The future status of monarchs: The listing

The Fish and Wildlife Service is under court order to establish whether there is sufficient evidence to confer protected status to the monarch butterfly based on provisions in the Endangered Species Act (ESA). The range of options includes not warranted, warranted but precluded (the current status), threatened 4d, and endangered. Under a threatened 4(d) ruling, FWS can customize prohibitions and regulate activities as it deems appropriate for a species under consideration. The range of potential prohibitions are listed in Section 9 of the ESA.

The decision will largely depend on how trends in the data are interpreted, the perceived imminent threats to the population, and the presumption that the migratory population would NOT be able to recover from a series of extreme events and would therefore become extinct. In practice, the decision should be based on the best available data-based science and not speculation. In general, such decisions are preceded by a Species Status Assessment (SSA). This assessment includes a literature review and usually the opinions of experts. It’s centered around what are known as the three r’s: resilience, redundancy and representation. Resilience refers to the ability of the species to respond to stochastic (random) events. Redundancy represents an assessment of the ability of a species to respond to catastrophic mortality. Representation seems to have two interpretations: the ability of a species to adapt to long-term changes in the environment and/or the species’ role in the ecological processes in the range it occupies (Taylor, 2023F). For reasons that are not clear, none of these criteria were assessed in detail in the SSA used as the basis of the threatened but precluded status for monarchs issued in 2020 (Fish and Wildlife Service, Monarch SSA, 2020). Yet, at the time of the SSA, there was ample evidence that supported each of the three r’s for monarchs (Taylor, 2023F). Monarchs are a resilient species with a high reproductive rate that is well adapted to recover from extreme climatic events and catastrophic mortality. It’s clear that monarchs have recovered from low numbers many times in the past (Taylor, 2021, 2023, A, B, C, F).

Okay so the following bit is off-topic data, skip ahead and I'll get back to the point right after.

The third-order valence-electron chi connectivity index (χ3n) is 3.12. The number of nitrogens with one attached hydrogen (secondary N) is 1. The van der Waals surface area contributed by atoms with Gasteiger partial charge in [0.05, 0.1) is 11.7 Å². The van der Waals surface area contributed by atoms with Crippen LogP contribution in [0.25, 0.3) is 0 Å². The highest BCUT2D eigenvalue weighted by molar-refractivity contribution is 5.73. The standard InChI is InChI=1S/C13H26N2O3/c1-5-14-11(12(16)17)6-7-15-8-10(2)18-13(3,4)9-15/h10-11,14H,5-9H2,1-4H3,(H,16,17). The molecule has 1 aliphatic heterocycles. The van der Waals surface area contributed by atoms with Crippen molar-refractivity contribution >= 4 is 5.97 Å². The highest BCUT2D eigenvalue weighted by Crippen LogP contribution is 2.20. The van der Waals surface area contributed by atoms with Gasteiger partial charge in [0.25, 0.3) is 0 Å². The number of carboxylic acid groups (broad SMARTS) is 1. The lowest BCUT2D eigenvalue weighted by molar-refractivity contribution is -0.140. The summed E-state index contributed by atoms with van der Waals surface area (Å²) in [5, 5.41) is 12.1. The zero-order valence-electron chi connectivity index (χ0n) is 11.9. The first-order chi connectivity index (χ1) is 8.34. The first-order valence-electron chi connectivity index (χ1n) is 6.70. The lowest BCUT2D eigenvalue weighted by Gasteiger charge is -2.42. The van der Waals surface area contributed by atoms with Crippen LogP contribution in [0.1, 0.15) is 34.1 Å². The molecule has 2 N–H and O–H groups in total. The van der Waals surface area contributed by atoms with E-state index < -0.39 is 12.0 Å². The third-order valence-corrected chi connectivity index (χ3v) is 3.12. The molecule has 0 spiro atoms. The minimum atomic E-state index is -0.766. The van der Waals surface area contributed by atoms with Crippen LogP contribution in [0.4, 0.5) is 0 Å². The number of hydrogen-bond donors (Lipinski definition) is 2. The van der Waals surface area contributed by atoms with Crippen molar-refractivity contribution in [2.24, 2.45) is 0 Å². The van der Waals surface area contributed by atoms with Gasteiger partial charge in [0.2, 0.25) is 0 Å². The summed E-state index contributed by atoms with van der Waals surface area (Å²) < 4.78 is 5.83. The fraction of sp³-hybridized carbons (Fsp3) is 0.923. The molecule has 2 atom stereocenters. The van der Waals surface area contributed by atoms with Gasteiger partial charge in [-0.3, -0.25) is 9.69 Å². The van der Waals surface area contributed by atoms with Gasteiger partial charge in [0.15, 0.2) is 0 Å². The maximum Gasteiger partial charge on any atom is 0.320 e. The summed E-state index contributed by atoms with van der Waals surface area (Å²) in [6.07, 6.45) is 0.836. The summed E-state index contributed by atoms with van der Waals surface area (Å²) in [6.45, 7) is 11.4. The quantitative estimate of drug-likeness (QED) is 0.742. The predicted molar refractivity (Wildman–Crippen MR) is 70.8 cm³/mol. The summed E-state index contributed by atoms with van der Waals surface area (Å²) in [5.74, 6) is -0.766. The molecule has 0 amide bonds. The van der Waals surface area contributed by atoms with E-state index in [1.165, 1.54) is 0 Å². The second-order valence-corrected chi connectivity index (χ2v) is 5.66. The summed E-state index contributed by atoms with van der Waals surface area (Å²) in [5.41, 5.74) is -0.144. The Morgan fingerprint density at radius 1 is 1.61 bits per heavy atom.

The depth and quality of the assessment is important since the pending decision and the attendant assumptions and prohibitions, will have consequences that are likely to involve agricultural interests, pesticide regulations, landowners, government sponsored restoration programs, conservation efforts led by NGOs and corporations as well as citizens and even educational programs. This decision will have a far-reaching impact.

An underlying assumption in the Endangered Species Act is that regulations limiting harvest (take), protecting habitats, or managed propagation followed by releases, which have led to the restoration of a number of vertebrates, will also work for monarchs and other invertebrates whose numbers are determined by weather. That’s not likely. Threatened 4(d) prohibitions and regulations will surely be ineffective in this case and could have unintended consequences.

Monarch numbers now and in the coming decades

The low number of hectares of overwintering monarchs in 2013 (.67ha) was a shock. At the time, knowledge of monarch demography was minimal, and there was no understanding of why the population was low and no prior record of recoveries from low numbers. In the West, monarch numbers went from lows in 2018 (27,721) and 2019 (29,429) to only 1849 in California in 2020, a number that was believed to be below the extinction threshold for that population. Both populations recovered rapidly. By 2015, the overwintering numbers in the East measured 4.05 hectares, a remarkable recovery in just two years. In the West, the low winter count in 2020 led to >247K in the fall of 2021 (Taylor, 2023C). In retrospect, the recoveries from low numbers in both the East and West indicate how little we knew at that time about the factors that determine monarch numbers from one year to the next. There was an overreaction in both cases. Recoveries from both lows indicate that there is enough habitat to support 6-7 hectares of overwintering monarchs in the East (6.05ha in 2018) and at least 350K monarchs in the West when conditions are favorable.